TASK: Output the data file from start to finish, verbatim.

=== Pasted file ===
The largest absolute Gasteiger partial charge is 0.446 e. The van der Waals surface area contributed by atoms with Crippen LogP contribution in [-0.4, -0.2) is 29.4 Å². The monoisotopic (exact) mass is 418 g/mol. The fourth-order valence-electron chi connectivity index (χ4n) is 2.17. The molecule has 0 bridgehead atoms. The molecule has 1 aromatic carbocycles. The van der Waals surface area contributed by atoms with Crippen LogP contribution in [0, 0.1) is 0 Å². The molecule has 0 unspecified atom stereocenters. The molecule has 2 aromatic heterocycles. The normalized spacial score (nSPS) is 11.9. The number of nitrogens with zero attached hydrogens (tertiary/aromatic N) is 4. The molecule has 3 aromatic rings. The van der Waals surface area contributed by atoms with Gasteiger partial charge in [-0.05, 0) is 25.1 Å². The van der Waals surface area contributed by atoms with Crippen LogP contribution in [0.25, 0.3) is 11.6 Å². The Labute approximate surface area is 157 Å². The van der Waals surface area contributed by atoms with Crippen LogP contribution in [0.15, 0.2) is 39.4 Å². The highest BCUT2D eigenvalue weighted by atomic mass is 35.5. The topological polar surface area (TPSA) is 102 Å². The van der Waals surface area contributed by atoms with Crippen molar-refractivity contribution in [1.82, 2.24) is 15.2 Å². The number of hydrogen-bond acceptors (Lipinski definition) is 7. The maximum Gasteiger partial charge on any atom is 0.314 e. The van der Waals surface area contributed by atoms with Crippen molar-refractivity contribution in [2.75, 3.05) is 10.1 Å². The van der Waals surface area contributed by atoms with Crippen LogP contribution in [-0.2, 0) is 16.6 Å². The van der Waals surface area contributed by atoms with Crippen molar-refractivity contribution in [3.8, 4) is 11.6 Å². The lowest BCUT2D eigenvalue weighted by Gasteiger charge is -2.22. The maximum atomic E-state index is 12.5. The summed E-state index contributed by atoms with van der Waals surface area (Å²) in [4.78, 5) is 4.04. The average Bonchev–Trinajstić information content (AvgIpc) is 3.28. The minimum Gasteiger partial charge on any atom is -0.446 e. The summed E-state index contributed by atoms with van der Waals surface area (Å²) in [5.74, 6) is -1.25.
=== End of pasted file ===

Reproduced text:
The largest absolute Gasteiger partial charge is 0.446 e. The van der Waals surface area contributed by atoms with Crippen LogP contribution in [-0.4, -0.2) is 29.4 Å². The monoisotopic (exact) mass is 418 g/mol. The fourth-order valence-electron chi connectivity index (χ4n) is 2.17. The molecule has 0 bridgehead atoms. The molecule has 1 aromatic carbocycles. The van der Waals surface area contributed by atoms with Crippen LogP contribution in [0, 0.1) is 0 Å². The molecule has 0 unspecified atom stereocenters. The molecule has 2 aromatic heterocycles. The normalized spacial score (nSPS) is 11.9. The number of nitrogens with zero attached hydrogens (tertiary/aromatic N) is 4. The molecule has 3 aromatic rings. The van der Waals surface area contributed by atoms with Gasteiger partial charge in [-0.05, 0) is 25.1 Å². The van der Waals surface area contributed by atoms with Crippen LogP contribution in [0.25, 0.3) is 11.6 Å². The Labute approximate surface area is 157 Å². The van der Waals surface area contributed by atoms with Crippen LogP contribution in [0.15, 0.2) is 39.4 Å². The highest BCUT2D eigenvalue weighted by atomic mass is 35.5. The topological polar surface area (TPSA) is 102 Å². The van der Waals surface area contributed by atoms with Crippen molar-refractivity contribution in [1.82, 2.24) is 15.2 Å². The number of hydrogen-bond acceptors (Lipinski definition) is 7. The maximum Gasteiger partial charge on any atom is 0.314 e. The van der Waals surface area contributed by atoms with Crippen molar-refractivity contribution in [2.75, 3.05) is 10.1 Å². The van der Waals surface area contributed by atoms with Crippen LogP contribution in [-0.2, 0) is 16.6 Å². The van der Waals surface area contributed by atoms with Crippen molar-refractivity contribution in [3.8, 4) is 11.6 Å². The lowest BCUT2D eigenvalue weighted by Gasteiger charge is -2.22. The maximum atomic E-state index is 12.5. The summed E-state index contributed by atoms with van der Waals surface area (Å²) in [4.78, 5) is 4.04. The average Bonchev–Trinajstić information content (AvgIpc) is 3.28. The minimum Gasteiger partial charge on any atom is -0.446 e. The summed E-state index contributed by atoms with van der Waals surface area (Å²) in [5.74, 6) is -1.25.